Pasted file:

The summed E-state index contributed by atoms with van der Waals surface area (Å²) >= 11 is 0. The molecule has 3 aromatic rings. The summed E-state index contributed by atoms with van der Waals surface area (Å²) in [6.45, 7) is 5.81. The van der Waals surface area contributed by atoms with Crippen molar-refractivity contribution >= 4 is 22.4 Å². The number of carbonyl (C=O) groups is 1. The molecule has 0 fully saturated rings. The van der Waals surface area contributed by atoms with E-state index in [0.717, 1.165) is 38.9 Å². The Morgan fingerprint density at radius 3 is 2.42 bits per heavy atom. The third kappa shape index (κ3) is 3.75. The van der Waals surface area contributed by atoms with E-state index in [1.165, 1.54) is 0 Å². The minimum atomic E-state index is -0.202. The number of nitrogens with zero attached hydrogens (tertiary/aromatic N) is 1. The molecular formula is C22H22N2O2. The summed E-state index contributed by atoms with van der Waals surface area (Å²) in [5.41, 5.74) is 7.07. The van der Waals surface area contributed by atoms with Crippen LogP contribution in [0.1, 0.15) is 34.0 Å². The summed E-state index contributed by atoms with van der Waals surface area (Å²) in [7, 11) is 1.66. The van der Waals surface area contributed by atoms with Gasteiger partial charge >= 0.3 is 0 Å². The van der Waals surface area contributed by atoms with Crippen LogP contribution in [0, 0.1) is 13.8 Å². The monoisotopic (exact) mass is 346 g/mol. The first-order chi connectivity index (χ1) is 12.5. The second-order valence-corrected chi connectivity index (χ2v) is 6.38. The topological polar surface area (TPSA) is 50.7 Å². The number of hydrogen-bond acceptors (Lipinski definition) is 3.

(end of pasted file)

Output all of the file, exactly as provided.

The summed E-state index contributed by atoms with van der Waals surface area (Å²) >= 11 is 0. The molecule has 3 aromatic rings. The summed E-state index contributed by atoms with van der Waals surface area (Å²) in [6.45, 7) is 5.81. The van der Waals surface area contributed by atoms with Crippen molar-refractivity contribution >= 4 is 22.4 Å². The number of carbonyl (C=O) groups is 1. The molecule has 0 fully saturated rings. The van der Waals surface area contributed by atoms with E-state index in [0.717, 1.165) is 38.9 Å². The Morgan fingerprint density at radius 3 is 2.42 bits per heavy atom. The third kappa shape index (κ3) is 3.75. The van der Waals surface area contributed by atoms with E-state index in [1.165, 1.54) is 0 Å². The minimum atomic E-state index is -0.202. The number of nitrogens with zero attached hydrogens (tertiary/aromatic N) is 1. The molecular formula is C22H22N2O2. The summed E-state index contributed by atoms with van der Waals surface area (Å²) in [5.41, 5.74) is 7.07. The van der Waals surface area contributed by atoms with Crippen LogP contribution in [0.1, 0.15) is 34.0 Å². The summed E-state index contributed by atoms with van der Waals surface area (Å²) in [7, 11) is 1.66. The van der Waals surface area contributed by atoms with Gasteiger partial charge >= 0.3 is 0 Å². The van der Waals surface area contributed by atoms with Crippen LogP contribution in [0, 0.1) is 13.8 Å². The monoisotopic (exact) mass is 346 g/mol. The first-order chi connectivity index (χ1) is 12.5. The second-order valence-corrected chi connectivity index (χ2v) is 6.38. The topological polar surface area (TPSA) is 50.7 Å². The number of hydrogen-bond acceptors (Lipinski definition) is 3.